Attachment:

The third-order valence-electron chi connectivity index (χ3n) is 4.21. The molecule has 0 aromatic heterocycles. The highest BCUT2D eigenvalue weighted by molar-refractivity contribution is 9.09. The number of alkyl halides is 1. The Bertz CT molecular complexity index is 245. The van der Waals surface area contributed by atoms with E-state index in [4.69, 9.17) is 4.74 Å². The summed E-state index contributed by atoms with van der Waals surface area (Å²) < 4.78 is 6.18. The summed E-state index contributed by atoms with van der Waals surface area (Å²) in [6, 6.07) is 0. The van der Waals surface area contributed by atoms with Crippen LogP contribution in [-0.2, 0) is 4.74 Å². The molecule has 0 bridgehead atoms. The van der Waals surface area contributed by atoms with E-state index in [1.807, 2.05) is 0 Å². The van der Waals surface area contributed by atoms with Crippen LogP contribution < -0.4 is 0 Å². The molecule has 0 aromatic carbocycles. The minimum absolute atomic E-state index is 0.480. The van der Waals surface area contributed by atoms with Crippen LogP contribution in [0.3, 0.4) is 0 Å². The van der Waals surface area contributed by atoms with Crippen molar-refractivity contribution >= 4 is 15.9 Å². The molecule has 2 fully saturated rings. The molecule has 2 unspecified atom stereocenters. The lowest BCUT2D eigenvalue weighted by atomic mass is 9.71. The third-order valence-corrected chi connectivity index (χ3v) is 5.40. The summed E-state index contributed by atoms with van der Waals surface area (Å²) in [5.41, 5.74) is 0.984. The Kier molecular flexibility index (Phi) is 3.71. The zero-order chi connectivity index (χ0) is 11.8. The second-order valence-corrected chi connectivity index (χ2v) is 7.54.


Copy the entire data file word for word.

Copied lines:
The third-order valence-electron chi connectivity index (χ3n) is 4.21. The molecule has 0 aromatic heterocycles. The highest BCUT2D eigenvalue weighted by molar-refractivity contribution is 9.09. The number of alkyl halides is 1. The Bertz CT molecular complexity index is 245. The van der Waals surface area contributed by atoms with E-state index in [4.69, 9.17) is 4.74 Å². The summed E-state index contributed by atoms with van der Waals surface area (Å²) < 4.78 is 6.18. The summed E-state index contributed by atoms with van der Waals surface area (Å²) in [6, 6.07) is 0. The van der Waals surface area contributed by atoms with Crippen LogP contribution in [-0.2, 0) is 4.74 Å². The molecule has 0 bridgehead atoms. The van der Waals surface area contributed by atoms with E-state index in [1.807, 2.05) is 0 Å². The van der Waals surface area contributed by atoms with Crippen LogP contribution < -0.4 is 0 Å². The molecule has 0 aromatic carbocycles. The minimum absolute atomic E-state index is 0.480. The van der Waals surface area contributed by atoms with Crippen LogP contribution in [0.3, 0.4) is 0 Å². The van der Waals surface area contributed by atoms with Crippen molar-refractivity contribution >= 4 is 15.9 Å². The molecule has 2 fully saturated rings. The molecule has 2 unspecified atom stereocenters. The lowest BCUT2D eigenvalue weighted by atomic mass is 9.71. The third-order valence-corrected chi connectivity index (χ3v) is 5.40. The summed E-state index contributed by atoms with van der Waals surface area (Å²) in [5.41, 5.74) is 0.984. The Kier molecular flexibility index (Phi) is 3.71. The zero-order chi connectivity index (χ0) is 11.8. The second-order valence-corrected chi connectivity index (χ2v) is 7.54.